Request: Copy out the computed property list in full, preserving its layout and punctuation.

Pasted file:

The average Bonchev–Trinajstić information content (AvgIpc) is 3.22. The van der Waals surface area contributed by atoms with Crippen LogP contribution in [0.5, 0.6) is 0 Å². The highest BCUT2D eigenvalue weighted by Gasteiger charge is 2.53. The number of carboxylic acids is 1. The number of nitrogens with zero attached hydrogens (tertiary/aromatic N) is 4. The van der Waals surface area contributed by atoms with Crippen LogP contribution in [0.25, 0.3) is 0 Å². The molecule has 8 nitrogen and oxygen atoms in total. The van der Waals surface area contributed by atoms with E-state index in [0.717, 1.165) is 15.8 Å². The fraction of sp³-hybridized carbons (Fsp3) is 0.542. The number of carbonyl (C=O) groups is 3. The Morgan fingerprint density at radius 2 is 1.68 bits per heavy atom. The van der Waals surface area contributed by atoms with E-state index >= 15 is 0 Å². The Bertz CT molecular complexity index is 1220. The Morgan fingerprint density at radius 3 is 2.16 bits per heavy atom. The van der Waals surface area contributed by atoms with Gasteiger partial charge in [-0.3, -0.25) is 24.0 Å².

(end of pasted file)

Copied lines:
The average Bonchev–Trinajstić information content (AvgIpc) is 3.22. The van der Waals surface area contributed by atoms with Crippen LogP contribution in [0.5, 0.6) is 0 Å². The highest BCUT2D eigenvalue weighted by Gasteiger charge is 2.53. The number of carboxylic acids is 1. The number of nitrogens with zero attached hydrogens (tertiary/aromatic N) is 4. The van der Waals surface area contributed by atoms with Crippen LogP contribution in [0.25, 0.3) is 0 Å². The molecule has 8 nitrogen and oxygen atoms in total. The van der Waals surface area contributed by atoms with E-state index in [0.717, 1.165) is 15.8 Å². The fraction of sp³-hybridized carbons (Fsp3) is 0.542. The number of carbonyl (C=O) groups is 3. The Morgan fingerprint density at radius 2 is 1.68 bits per heavy atom. The van der Waals surface area contributed by atoms with E-state index >= 15 is 0 Å². The Bertz CT molecular complexity index is 1220. The Morgan fingerprint density at radius 3 is 2.16 bits per heavy atom. The van der Waals surface area contributed by atoms with Gasteiger partial charge in [-0.3, -0.25) is 24.0 Å².